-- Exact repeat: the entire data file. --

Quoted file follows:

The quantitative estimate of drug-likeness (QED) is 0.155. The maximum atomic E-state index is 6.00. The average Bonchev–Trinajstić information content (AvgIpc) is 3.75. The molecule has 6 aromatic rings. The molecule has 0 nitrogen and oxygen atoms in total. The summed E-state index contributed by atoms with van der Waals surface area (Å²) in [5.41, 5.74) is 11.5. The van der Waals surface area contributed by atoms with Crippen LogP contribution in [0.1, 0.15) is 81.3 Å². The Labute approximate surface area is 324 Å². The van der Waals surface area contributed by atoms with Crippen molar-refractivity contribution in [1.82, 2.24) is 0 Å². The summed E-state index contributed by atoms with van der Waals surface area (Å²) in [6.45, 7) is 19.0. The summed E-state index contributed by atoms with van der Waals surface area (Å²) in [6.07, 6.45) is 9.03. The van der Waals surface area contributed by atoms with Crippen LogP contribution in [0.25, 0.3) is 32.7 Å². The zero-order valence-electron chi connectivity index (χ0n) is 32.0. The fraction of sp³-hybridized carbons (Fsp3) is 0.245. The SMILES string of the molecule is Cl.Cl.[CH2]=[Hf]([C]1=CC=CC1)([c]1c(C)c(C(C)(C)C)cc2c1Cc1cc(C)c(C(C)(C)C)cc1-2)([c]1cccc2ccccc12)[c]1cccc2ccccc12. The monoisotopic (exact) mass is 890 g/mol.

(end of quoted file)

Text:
The quantitative estimate of drug-likeness (QED) is 0.155. The maximum atomic E-state index is 6.00. The average Bonchev–Trinajstić information content (AvgIpc) is 3.75. The molecule has 6 aromatic rings. The molecule has 0 nitrogen and oxygen atoms in total. The summed E-state index contributed by atoms with van der Waals surface area (Å²) in [5.41, 5.74) is 11.5. The van der Waals surface area contributed by atoms with Crippen LogP contribution in [0.1, 0.15) is 81.3 Å². The Labute approximate surface area is 324 Å². The van der Waals surface area contributed by atoms with Crippen molar-refractivity contribution in [1.82, 2.24) is 0 Å². The summed E-state index contributed by atoms with van der Waals surface area (Å²) in [6.45, 7) is 19.0. The summed E-state index contributed by atoms with van der Waals surface area (Å²) in [6.07, 6.45) is 9.03. The van der Waals surface area contributed by atoms with Crippen LogP contribution in [0.25, 0.3) is 32.7 Å². The zero-order valence-electron chi connectivity index (χ0n) is 32.0. The fraction of sp³-hybridized carbons (Fsp3) is 0.245. The SMILES string of the molecule is Cl.Cl.[CH2]=[Hf]([C]1=CC=CC1)([c]1c(C)c(C(C)(C)C)cc2c1Cc1cc(C)c(C(C)(C)C)cc1-2)([c]1cccc2ccccc12)[c]1cccc2ccccc12. The monoisotopic (exact) mass is 890 g/mol.